Last month, the solar eclipse captivated the United States and many consumers flocked to purchase solar eclipse glasses to safely observe the astronomical phenomenon. We previously reported how NASA issued a safety alert advising consumers on the proper eye protection they should seek. Now, some consumers have filed a class action lawsuit against a major online retailer for allegedly selling “unfit, extremely dangerous, and/or defective” solar eclipse glasses. As a result, the consumers allege “varying degrees of eye injury ranging from temporary discomfort to permanent blindness.”
Retailers are increasingly relying on drones to further automate delivery systems and inventory management, among many other uses. The Federal Aviation Administration recently predicted that nearly 4 million drones will be operating in the U.S. by the year 2021.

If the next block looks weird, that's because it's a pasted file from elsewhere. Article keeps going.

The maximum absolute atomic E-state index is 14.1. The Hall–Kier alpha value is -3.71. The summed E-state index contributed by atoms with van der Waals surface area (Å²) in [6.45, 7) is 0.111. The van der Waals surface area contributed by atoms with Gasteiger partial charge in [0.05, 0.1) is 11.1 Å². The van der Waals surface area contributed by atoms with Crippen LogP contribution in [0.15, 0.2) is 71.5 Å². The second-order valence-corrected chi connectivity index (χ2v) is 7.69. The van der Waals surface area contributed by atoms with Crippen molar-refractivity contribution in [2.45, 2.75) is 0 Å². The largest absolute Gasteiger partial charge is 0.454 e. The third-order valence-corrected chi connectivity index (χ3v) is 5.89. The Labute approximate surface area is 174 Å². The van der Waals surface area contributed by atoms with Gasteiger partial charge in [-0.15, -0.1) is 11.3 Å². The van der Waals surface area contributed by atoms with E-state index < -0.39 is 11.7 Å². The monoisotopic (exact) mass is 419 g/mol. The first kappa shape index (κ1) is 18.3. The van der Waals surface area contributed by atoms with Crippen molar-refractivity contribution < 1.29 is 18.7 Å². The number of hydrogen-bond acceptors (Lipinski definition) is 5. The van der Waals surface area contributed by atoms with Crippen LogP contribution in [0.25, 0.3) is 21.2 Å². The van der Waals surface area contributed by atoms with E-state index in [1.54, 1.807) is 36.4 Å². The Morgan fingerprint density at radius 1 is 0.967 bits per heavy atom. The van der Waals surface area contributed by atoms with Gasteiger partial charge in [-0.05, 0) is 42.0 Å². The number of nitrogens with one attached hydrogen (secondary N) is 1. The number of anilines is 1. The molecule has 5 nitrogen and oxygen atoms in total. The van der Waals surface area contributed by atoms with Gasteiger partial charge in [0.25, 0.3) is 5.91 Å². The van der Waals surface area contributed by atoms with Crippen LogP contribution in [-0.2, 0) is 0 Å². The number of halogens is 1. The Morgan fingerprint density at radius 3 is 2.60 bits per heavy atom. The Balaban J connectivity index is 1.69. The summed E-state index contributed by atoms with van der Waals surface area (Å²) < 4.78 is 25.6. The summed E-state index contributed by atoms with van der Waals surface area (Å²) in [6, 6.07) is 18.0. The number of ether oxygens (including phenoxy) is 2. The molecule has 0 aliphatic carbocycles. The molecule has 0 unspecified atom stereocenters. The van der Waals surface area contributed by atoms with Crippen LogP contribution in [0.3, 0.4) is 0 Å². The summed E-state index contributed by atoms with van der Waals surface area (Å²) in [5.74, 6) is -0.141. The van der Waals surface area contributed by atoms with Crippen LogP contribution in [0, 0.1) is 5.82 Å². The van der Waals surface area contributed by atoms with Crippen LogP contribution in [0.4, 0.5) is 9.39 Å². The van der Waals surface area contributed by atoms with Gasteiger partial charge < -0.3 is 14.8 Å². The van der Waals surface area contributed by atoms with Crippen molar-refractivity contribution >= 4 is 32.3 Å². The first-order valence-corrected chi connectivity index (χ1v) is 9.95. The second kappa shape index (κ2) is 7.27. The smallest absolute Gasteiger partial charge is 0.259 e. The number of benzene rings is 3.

Hunton & Williams Insurance Coverage attorneys Syed Ahmad and Geoffrey Fehling, with co-author Robert Hopson of Lockton Companies, recently published an article in Unmanned Aerial Online providing an overview of available insurance coverage for commercial drones and several coverage issues to consider when buying insurance for drone operations.
August was a busy month in the world of recalls. First, the end of August ushered in a hefty $5.7 million civil penalty against a major retailer in the United States. The retailer was allegedly selling and distributing recalled products and has agreed, in addition to the civil penalty, to maintain a compliance program and a system of internal controls and procedures. The CPSC voted 4 to 1 to accept the settlement, with Acting Chairman Buerkle voting to accept a lower civil penalty. Continue Reading Recall Roundup: August